2023: A Year of Research Success

From an institutional focus on clean energy and sustainability to breakthroughs in science and technology, 2023 was an impressive year for UConn researchers.

A 3D rendering of the earth, seen from outer space. Confronting the challenges of climate change requires a 'whole-earth' approach, says UConn's Robert Thorson.

2023 saw UConn take a leading role in improving the planet through climate change mitigation research. (Adobe Stock).

In 2023, UConn made significant research contributions honoring the University’s commitment to a greener, cleaner, and more sustainable world. From the Storrs campus and across the state, researchers dedicated themselves to finding solutions to some of the most critical challenges posed by climate change. Those efforts continued a legacy that stretches back more than a century. 

But UConn’s research successes and breakthroughs extended into other disciplines as well. Faculty and students made advancements in healthcare, engineering, and technology. Researchers examined societal issues, developed new methods of teaching students of all abilities, and delved deep into the humanities. Behind the scenes, the Office of the Vice President for Research (OVPR) was there to promote growth and provide the expertise to help advance ideas from concept to commercialization. 

Here’s a look at the stories that defined research in 2023 and forwarded a legacy of excellence that has made UConn the leading R1 public research university in New England.   

Transforming Connecticut’s Workforce, Economy, and Energy Corridor 

UConn and Yale are co-leading an ambitious and extensive effort to transform Connecticut into the nation’s leading accelerator for quantum technology. With partners including the Governor, major cities, and the industrial leaders, QuantumCT aims to advance the state by establishing a network applying cutting-edge techniques across numerous sectors and disciplines. UConn and Yale are setting the groundwork for significant National Science Foundation funding to make QuantumCT successful.  

From left, Bruce Flax, president of the Greater Mystic Chamber of Commerce; Nicole Verdi, head of Government Affairs & Policy for New England Ørsted; UConn Professor and Marine Sciences Department Head Evan Ward; Michael Ausere, vice president of Business Development at Eversource Energy; state Sen. Heather Somers, UConn Avery Point Campus Director Annemarie Seifert; and Hank Webster, deputy commissioner of energy at the Connecticut Department of Energy and Environmental Protection.
From left, Bruce Flax, president of the Greater Mystic Chamber of Commerce; Nicole Verdi, head of Government Affairs & Policy for New England Ørsted; UConn Professor and Marine Sciences Department Head Evan Ward; Michael Ausere, vice president of Business Development at Eversource Energy; state Sen. Heather Somers, UConn Avery Point Campus Dean and Chief Administrative Officer Annemarie Seifert; and Hank Webster, deputy commissioner of energy at the Connecticut Department of Energy and Environmental Protection. (Sean Flynn/UConn Photo)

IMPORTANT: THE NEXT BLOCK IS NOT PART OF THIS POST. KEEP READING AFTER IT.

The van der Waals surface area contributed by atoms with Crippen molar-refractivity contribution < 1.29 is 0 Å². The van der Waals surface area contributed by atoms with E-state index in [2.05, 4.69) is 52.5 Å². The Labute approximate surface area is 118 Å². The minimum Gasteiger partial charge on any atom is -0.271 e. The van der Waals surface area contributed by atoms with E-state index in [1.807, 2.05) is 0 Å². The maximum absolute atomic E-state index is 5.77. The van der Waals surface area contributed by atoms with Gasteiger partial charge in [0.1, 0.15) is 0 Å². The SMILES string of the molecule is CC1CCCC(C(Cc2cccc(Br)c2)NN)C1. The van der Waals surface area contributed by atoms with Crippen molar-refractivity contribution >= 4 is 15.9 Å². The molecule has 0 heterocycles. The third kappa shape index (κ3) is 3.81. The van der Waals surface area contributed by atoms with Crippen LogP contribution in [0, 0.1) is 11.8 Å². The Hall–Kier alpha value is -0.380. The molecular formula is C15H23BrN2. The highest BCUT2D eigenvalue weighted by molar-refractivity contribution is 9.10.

Sustainability efforts include researching the impact of wind farms on Long Island Sound, partnering with Eversource and Orsted. At the campus level, the OVPR is collaborating with the Provost’s Office on initiatives designed to stir and expand opportunities for students in environmental sustainability. Faculty members have worked collaboratively across disciplines to research electrochemical carbon dioxide reduction. 

Meanwhile, UConn reached an agreement with the Connecticut Center for Advanced Technology to synergize research and development efforts in the tech space.  Additionally, the University addressed two growing areas of research artificial intelligence and cannabis science – through the Humanities Institute and an interdisciplinary symposium on the medical, economic, and innovative topic of legalized marijuana. 

Institutional Recognition 

In 2023, the Wall Street Journal lauded UConn as a top value institution, based on criteria such as affordability, length of time it takes to graduate, and return on investment. The newspaper ranked UConn ninth nationally among public universities and 46th overall.  

In research, UConn also received national recognition and improved among key indicators for success. The University’s HERD ranking jumped significantly in 2023, demonstrating improvement in research funding and output. The data, which is collected by the National Science Foundation, ranks schools according to research expenditures, with UConn climbing nine spots from the previous year. The Association of Public Land-grant Universities recognized UConn’s profound impact on the state by designating it as an Innovation and Economic Prosperity University 

OVPR Initiatives